The problem of rising seas has two major dimensions: 1. the seas will rise due to climate change and 2. hundreds of millions more humans are moving toward the sea coast (and so becoming more exposed to things like high storm surges as sea levels go up).

We may think that European or American countries, or at least major cities, will defend themselves from sea flooding for several decades. But if Asian cities, that have become the factories of the world, don’t make it, we still all suffer the economic consequences. Does this global problem of sea flooding force us to into some sort of global response?

The paper estimates sea level rise will cause 100 trillion dollars damage EVERY YEAR by the end of this century. Rising seas, the authors find, could be the most costly aspect of climate change.

Hinkel warns: “if we do not reduce greenhouse gases swiftly and substantially, some regions will have to seriously consider relocating significant numbers of people in the longer run.”

That can be reduced if countries take some action now to build things like big protective dikes, and tide gates for major cities. Dr. Hinkel and the Global Climate Forum are pushing governments to take such adaptive actions.

Is there a point where the costs of defense, like tide gates or maintaining sea dikes – coupled with the impacts of some storm damage – will be too great to maintain major cities near the sea? Can we try to project such a tipping point?

All this makes me wonder, could a major and long-lasting economic depression come out of this problem alone? We don’t get that deep, but you can find out more from this new scientific paper.

Web link for this paper on rising seas.

The full text of this PNAS article is here.

Listen to/download this 15 minute interview with Dr. Jochen Hinkel in CD Quality (only)


We humans were not made to comprehend the whole globe. Our DNA interprets the forest or plains around us. Lately, the Brits must think we are drowning, the Aussies are burning with heat, and Americans feel like the Ice Age has returned.

Buried in all that, and in the places major media ignores, is a very serious development. It’s simply this: climate disruption has arrived much sooner than anyone, including the gloomiest scientists, and the doomiest doomers thought possible. The beast is here, now.

We must expect a bumpy ride. So called normal years may return to some places for a year or three, but we are entering a period of severe climate disruption that may extend for the rest of your life, and that of your children.

The ultimate destination may be a much hotter world, where the Arctic sea is tropical, and the skies placid, but we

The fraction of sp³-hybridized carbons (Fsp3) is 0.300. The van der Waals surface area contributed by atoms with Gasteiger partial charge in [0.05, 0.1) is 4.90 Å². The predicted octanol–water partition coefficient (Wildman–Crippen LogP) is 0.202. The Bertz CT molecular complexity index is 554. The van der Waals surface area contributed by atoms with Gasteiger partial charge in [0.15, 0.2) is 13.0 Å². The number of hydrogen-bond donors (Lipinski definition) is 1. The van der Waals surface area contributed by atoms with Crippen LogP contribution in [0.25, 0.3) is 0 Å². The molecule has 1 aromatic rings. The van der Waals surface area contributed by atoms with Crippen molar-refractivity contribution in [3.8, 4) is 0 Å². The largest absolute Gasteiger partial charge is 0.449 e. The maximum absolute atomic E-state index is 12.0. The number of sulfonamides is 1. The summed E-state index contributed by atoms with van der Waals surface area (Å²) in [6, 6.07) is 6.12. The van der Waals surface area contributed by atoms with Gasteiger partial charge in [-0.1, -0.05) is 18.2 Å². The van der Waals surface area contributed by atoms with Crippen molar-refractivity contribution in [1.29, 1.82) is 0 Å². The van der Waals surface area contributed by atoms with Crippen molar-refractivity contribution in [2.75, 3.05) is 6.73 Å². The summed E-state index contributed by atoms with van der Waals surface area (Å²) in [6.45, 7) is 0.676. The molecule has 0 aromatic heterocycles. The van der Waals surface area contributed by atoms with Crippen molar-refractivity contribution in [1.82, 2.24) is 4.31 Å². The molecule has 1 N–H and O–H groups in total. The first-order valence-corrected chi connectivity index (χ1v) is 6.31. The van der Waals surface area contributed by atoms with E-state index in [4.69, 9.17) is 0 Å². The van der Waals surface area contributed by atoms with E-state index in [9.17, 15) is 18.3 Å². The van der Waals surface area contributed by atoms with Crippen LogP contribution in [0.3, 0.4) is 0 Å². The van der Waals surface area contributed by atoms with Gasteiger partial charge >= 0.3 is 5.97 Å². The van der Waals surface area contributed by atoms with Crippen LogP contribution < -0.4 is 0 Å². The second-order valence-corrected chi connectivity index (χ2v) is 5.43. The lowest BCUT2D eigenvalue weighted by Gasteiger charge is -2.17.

have a long road before that comes. It is the great disruption.

Before we consider what that means, I’d like to tie up some reporting from parts of the world that big television networks and newspapers ignore, or bury in the back pages.

To start with, if anyone tries to sell you on the myth of global cooling, just because of snow-storms on the East Coast, or relentless cold in Wisconsin or Winnipeg, the planet is much too hot in other places. I’m not going to cover the big storms hitting the North east. Major American media have flooded the world with that stuff, or you lived it personally, so you know. I do cover a bit about the amazing heat wave in California this winter.


In past weeks, I’ve told you about Australia. Day after day over 100 degrees Fahrenheit, 38 degrees Celsius. Nights that don’t get much cooler. The resulting bushfires spread became so big they created their own weather systems complete with dry lightening storms, causing more fires – a positive feedback effect of the worst kind.

Newspapers admit at least 400 people have died from this recent heat wave, with more to come. Heat is now a leading cause of death in Australia. That this could happen in a developed country should be no surprise. Estimates for the number of people killed in the European heat wave of 2003 range from 40,000 to 60,000 dead.

There are two lessons there.

1. Climate change will kill a lot of us directly.

2. Yes those most vulnerable, kids, the elderly, and people with existing medical conditions die first. But before that comforts you remember that sooner or later that will include you.

Before we leave Australia, there’s one bit of good news. Despite that country digging in to flood the world with coal, solar power is really picking up in Australia’s sunny south. A new report by the Australian Energy Market Operator says the power from roof-top mounted solar panels saved residents from the blackouts that usually accompany a gush of air-conditioner use. In 2009, Australia had those blackouts. But just four years later, there was enough solar power to shift the peak demand, and save the system.